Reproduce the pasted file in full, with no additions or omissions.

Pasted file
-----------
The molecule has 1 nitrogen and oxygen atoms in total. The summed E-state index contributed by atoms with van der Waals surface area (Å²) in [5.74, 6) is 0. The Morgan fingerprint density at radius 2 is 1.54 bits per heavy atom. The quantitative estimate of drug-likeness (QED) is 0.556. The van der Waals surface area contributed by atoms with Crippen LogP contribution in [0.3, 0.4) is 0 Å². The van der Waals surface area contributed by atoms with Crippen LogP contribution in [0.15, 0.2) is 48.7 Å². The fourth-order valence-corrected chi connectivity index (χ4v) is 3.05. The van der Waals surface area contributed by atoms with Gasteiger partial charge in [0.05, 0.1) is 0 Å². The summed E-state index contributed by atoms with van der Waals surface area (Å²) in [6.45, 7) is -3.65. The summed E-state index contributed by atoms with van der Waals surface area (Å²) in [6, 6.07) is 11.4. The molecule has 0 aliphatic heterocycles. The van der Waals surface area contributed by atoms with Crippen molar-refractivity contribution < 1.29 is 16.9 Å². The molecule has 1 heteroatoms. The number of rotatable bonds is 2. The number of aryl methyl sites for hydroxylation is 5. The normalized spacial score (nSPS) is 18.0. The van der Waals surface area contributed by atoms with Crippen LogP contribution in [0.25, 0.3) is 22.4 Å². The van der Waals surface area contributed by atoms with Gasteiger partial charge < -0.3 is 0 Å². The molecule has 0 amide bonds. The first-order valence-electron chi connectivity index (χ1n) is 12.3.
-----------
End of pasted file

The molecule has 1 nitrogen and oxygen atoms in total. The summed E-state index contributed by atoms with van der Waals surface area (Å²) in [5.74, 6) is 0. The Morgan fingerprint density at radius 2 is 1.54 bits per heavy atom. The quantitative estimate of drug-likeness (QED) is 0.556. The van der Waals surface area contributed by atoms with Crippen LogP contribution in [0.3, 0.4) is 0 Å². The van der Waals surface area contributed by atoms with Crippen LogP contribution in [0.15, 0.2) is 48.7 Å². The fourth-order valence-corrected chi connectivity index (χ4v) is 3.05. The van der Waals surface area contributed by atoms with Gasteiger partial charge in [0.05, 0.1) is 0 Å². The summed E-state index contributed by atoms with van der Waals surface area (Å²) in [6.45, 7) is -3.65. The summed E-state index contributed by atoms with van der Waals surface area (Å²) in [6, 6.07) is 11.4. The molecule has 0 aliphatic heterocycles. The van der Waals surface area contributed by atoms with Crippen molar-refractivity contribution < 1.29 is 16.9 Å². The molecule has 1 heteroatoms. The number of rotatable bonds is 2. The number of aryl methyl sites for hydroxylation is 5. The normalized spacial score (nSPS) is 18.0. The van der Waals surface area contributed by atoms with Crippen LogP contribution in [0.25, 0.3) is 22.4 Å². The van der Waals surface area contributed by atoms with Gasteiger partial charge < -0.3 is 0 Å². The molecule has 0 amide bonds. The first-order valence-electron chi connectivity index (χ1n) is 12.3.